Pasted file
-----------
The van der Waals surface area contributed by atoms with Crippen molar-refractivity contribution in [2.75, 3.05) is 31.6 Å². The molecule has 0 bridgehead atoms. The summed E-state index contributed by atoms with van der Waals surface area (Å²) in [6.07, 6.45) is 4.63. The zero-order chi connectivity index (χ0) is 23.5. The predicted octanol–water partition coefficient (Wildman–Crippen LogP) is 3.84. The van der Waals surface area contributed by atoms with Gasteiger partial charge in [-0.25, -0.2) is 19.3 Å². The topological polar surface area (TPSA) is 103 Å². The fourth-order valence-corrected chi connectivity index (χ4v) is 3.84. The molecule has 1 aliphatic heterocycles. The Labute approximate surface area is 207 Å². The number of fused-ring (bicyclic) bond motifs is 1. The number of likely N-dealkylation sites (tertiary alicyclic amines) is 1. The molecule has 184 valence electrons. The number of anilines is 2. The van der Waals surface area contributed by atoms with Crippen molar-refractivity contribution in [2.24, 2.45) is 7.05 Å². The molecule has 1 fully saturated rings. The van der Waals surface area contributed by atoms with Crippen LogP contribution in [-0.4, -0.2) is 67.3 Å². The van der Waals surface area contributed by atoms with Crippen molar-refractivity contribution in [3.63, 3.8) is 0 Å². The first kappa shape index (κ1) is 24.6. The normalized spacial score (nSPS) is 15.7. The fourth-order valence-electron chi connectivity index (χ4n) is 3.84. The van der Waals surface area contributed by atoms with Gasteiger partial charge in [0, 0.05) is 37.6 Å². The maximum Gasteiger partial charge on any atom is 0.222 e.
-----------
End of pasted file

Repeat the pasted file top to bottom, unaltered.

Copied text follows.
The van der Waals surface area contributed by atoms with Crippen molar-refractivity contribution in [2.75, 3.05) is 31.6 Å². The molecule has 0 bridgehead atoms. The summed E-state index contributed by atoms with van der Waals surface area (Å²) in [6.07, 6.45) is 4.63. The zero-order chi connectivity index (χ0) is 23.5. The predicted octanol–water partition coefficient (Wildman–Crippen LogP) is 3.84. The van der Waals surface area contributed by atoms with Gasteiger partial charge in [-0.25, -0.2) is 19.3 Å². The topological polar surface area (TPSA) is 103 Å². The fourth-order valence-corrected chi connectivity index (χ4v) is 3.84. The molecule has 1 aliphatic heterocycles. The Labute approximate surface area is 207 Å². The number of fused-ring (bicyclic) bond motifs is 1. The number of likely N-dealkylation sites (tertiary alicyclic amines) is 1. The molecule has 184 valence electrons. The number of anilines is 2. The van der Waals surface area contributed by atoms with Crippen molar-refractivity contribution in [2.24, 2.45) is 7.05 Å². The molecule has 1 fully saturated rings. The van der Waals surface area contributed by atoms with Crippen LogP contribution in [-0.4, -0.2) is 67.3 Å². The van der Waals surface area contributed by atoms with Crippen molar-refractivity contribution in [3.63, 3.8) is 0 Å². The first kappa shape index (κ1) is 24.6. The normalized spacial score (nSPS) is 15.7. The fourth-order valence-electron chi connectivity index (χ4n) is 3.84. The van der Waals surface area contributed by atoms with Gasteiger partial charge in [0, 0.05) is 37.6 Å². The maximum Gasteiger partial charge on any atom is 0.222 e.